independent advocate reducing alcohol harm

Any financial support to national sporting bodies must come with a commitment to ending alcohol sponsorship of sport.

Call for Federation of Irish Sport and Sport Ireland to take this ‘once in a generation opportunity’ that can reinforce the benefits of sport and physical activity in our lives, our economy and society as a whole.

Alcohol Action Ireland today (Wed 27th May) called on the government, the parties negotiating a new government and the national sporting bodies not to advance a ‘Irish Sport Resilience Fund’ without a firm commitment to the renewal of a phased programme of ending alcohol sponsorship in sport.

 

In recent weeks as the COVID-19 pandemic continues, there has been much speculation as to the future of professional sport. Last week, the Federation of Irish Sport (21 May) called for the establishment of a Covid-19 Irish Sport Resilience Fund while the Irish Rugby Football Union has made it clear that its perilous financial situation could only be resolved by a significant intervention of government support. The current government has already committed significant resources to rescuing the Football Association of Ireland

The professional rewards to both national bodies and others, like the GAA, have been significantly enriched by their long-term relationship with alcohol sponsorship.

Alcohol sponsorship of sport is a principal marketing tactic of the alcohol industry to enrol new recruits. No young person attracted to a sporting code will benefit from the relationship between alcohol and sport.

Research published in Scotland earlier this year demonstrated that alcohol marketing references featured once every 15 seconds in a live televised Six Nations rugby match and once every 98 seconds in a live Scottish Premier League match.[1]

International evidence since the late 1990s has highlighted the proven relationship between alcohol sponsorship and its wraparound activities, and the early initiation to drink alcohol amongst children and greater consumption in young adults and heavy drinkers.

Sport is a crucial component to ensuring our children have active and healthy lives and our sporting bodies, and the countless volunteers involved, are to be commended for the positive contribution in so many young people’s development. However, the link between professional sport and alcohol is now so pervasive that this role is being undermined by a fabricated ‘togetherness’ that is both damaging and harmful.

In Ireland today over 50% of 15 years old have drank alcohol and by the time they end their 19th year, 93% are drinking and 21% – one in five – are doing so 2/3 times a week.[2]

Commenting on the proposal, Eunan McKinney, Head of Communications, Alcohol Action Ireland, said:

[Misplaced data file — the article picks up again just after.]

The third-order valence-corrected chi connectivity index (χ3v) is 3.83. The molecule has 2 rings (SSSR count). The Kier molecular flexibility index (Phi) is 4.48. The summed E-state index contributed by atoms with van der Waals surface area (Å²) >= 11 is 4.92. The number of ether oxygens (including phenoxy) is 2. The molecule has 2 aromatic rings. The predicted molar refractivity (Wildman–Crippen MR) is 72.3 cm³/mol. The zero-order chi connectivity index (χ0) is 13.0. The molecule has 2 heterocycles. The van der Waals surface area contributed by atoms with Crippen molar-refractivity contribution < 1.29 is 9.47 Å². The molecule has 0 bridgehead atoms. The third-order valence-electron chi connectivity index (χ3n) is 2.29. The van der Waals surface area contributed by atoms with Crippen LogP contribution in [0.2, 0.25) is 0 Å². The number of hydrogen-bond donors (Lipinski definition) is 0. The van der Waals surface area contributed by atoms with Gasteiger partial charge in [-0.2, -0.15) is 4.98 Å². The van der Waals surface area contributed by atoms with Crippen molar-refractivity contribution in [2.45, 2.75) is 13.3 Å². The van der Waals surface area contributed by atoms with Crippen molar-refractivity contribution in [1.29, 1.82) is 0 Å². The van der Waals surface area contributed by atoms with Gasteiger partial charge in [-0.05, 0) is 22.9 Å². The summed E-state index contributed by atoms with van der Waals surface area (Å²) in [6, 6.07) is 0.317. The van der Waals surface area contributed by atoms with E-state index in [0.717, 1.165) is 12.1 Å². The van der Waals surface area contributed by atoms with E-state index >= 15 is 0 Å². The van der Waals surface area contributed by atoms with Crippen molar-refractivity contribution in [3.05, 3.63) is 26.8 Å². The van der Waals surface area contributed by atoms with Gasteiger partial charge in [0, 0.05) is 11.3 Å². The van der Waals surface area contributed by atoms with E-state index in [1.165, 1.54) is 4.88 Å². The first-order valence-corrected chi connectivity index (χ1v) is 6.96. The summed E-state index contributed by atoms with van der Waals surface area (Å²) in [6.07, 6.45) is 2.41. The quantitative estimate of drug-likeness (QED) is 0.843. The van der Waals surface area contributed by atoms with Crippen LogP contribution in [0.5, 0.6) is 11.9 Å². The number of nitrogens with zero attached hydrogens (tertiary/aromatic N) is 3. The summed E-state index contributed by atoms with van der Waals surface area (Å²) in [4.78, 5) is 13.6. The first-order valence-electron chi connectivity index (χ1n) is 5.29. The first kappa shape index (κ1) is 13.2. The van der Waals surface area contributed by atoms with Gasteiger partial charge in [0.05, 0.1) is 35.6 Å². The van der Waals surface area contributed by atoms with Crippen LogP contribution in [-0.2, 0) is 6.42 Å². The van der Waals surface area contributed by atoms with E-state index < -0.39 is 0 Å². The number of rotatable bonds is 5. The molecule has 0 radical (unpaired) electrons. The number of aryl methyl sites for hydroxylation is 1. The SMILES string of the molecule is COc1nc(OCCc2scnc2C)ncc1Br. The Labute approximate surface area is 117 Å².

‘By linking any future funding to a phased ending to alcohol sponsorship of sport, the sporting bodies and a new government would be making a very significant step to ending this noxious relationship and protect the health and wellbeing of the future generations.

Fostering a lifelong love of sport that is tied to harmful drinking is no legacy; we can take this opportunity to break that link.’

 

ENDS

 

Editor’s Note

 

i.               Officials from the Department of Transport, Tourism and Sport will this afternoon (Wed, 27th) convene the second meeting with Return to Sport Expert Group. This group provides guidance to Ireland’s sporting bodies to prepare for the phased return to sporting activity in line with the Government Roadmap for Reopening Business and Society.

 

ii.              The Department of Transport, Tourism and Sport chairs the Expert Group, which includes medical experts from the Sport Ireland Institute and the sports sector, as well as officials from both the Department of Transport, Tourism and Sport and Sport Ireland.

 

iii.             In drafting the measures of the original Public Health Alcohol Bill in 2012/3, government had proposed to introduce a phased ban of alcohol sponsorship in sport from 2020. The proposal had been a key recommendation in the report of the Steering Group’s on the National Substance Misuse Strategy, 2012. The principal opposition at that time, led by the major national sporting bodies and supported by the alcohol industry, centred on the potential impact on Ireland’s bid to secure the Rugby World Cup 2023 – a bid that was ultimately lost to France, who have a ban on alcohol sponsorship in sport since the 1990s.

 

iv.             Alcohol Action Ireland is a member of the global ‘End Alcohol Advertising in Sport’ campaign calling for alcohol to be phased out of professional sports: http://www.endalcoholadvertisinginsport.org

 


[1] https://www.alcohol-focus-scotland.org.uk/news/time-to-blow-the-whistle-on-alcohol-sport-sponsorship/

[2] ‘Growing Up in Ireland’ Key findings: Cohort ’98 at 20 years old in 2018/19 (ESRI/TCD). www.growingup.ie